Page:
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Mystery Monday Review – The Case of the Careless Cupid

The Case of the Careless Cupid by Erle Stanley Gardner

Review by Matt B. (BuffaloSavage)

An affluent widow is in love with a wealthy widower. Although one of his nieces is sympathetic to the match, the other niece and her main-chancer boyfriend don’t want rich uncle to tie the knot. Insinuations that the widow murdered her first husband are bruited about, capturing the attention of the police and an insurance company that wants its dough back, plus all the money she made from investments on that dough. Ace lawyer Perry Mason is hired by the widow to defend her on the first-degree charge that she poisoned her husband with arsenic.

This 1968 outing, the 79th and third from the last of the series, has its problems, like more than couple of Mason novels written after 1960. The prose is mechanical. The characters tend to excessive explications, which is odd since Gardner usually handled dialogue more skillfully (he dictated the novels). The plot is not as intricate as usual. In fact, the ease with which we can identify the perps makes this border on an inverted mystery, which is highly unusual for Gardner.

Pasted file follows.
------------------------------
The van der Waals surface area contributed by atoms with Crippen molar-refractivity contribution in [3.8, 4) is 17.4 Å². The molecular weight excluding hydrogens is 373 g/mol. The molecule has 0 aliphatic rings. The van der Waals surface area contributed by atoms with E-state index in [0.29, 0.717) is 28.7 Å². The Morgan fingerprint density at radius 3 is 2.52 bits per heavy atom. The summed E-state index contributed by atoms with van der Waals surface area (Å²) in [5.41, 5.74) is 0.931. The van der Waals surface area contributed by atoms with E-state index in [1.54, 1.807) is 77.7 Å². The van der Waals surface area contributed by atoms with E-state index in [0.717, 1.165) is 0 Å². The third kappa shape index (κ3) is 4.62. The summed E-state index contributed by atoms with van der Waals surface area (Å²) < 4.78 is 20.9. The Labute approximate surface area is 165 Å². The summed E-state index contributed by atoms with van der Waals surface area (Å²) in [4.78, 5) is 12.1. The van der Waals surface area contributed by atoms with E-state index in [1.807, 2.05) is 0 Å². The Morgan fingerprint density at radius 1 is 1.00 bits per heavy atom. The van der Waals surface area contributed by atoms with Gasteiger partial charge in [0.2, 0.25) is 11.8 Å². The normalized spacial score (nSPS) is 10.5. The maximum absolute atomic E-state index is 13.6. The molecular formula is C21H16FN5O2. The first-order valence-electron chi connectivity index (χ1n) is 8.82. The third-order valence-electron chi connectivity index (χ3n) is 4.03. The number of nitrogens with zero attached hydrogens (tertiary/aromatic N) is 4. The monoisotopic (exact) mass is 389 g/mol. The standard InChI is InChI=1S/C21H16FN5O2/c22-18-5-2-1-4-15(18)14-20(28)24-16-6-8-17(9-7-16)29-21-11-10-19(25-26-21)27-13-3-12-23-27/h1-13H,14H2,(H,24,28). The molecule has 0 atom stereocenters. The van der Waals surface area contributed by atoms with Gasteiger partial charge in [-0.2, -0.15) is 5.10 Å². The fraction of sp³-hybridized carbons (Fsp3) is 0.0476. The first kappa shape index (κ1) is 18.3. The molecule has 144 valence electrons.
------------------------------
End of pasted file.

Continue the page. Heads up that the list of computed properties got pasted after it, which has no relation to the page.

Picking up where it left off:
On the positive side, Gardner, as is his wont, includes strong female characters. The widow is the kind of independent-minded, self-sufficient female Gardner respected. She’s an astute investor, turning a $100K into a half-million. She’s blunt: “I like what I like and not what I’m supposed to like because of mass rating. And I very much dislike the things I don’t like.” Gardner also features a real person, which is very uncharacteristic. The female pilot that takes Della and Perry to El Paso is Pinky Brier, the first woman to become a flight and aerobatics instructor in the early 1940s.

I’d still recommend it to Mason fans but also to readers looking for a quick uncomplicated read without subplots or extraneous detail. Perry springs into action numerous times. Watching him direct Paul Drake (his PI), his client, Della (his PA), and lead the cops on is always a kick. Gardner’s language is simple if stiff. The interesting legal issues and thinking keep the little grey cells engaged. The story has suspense and theatrics.




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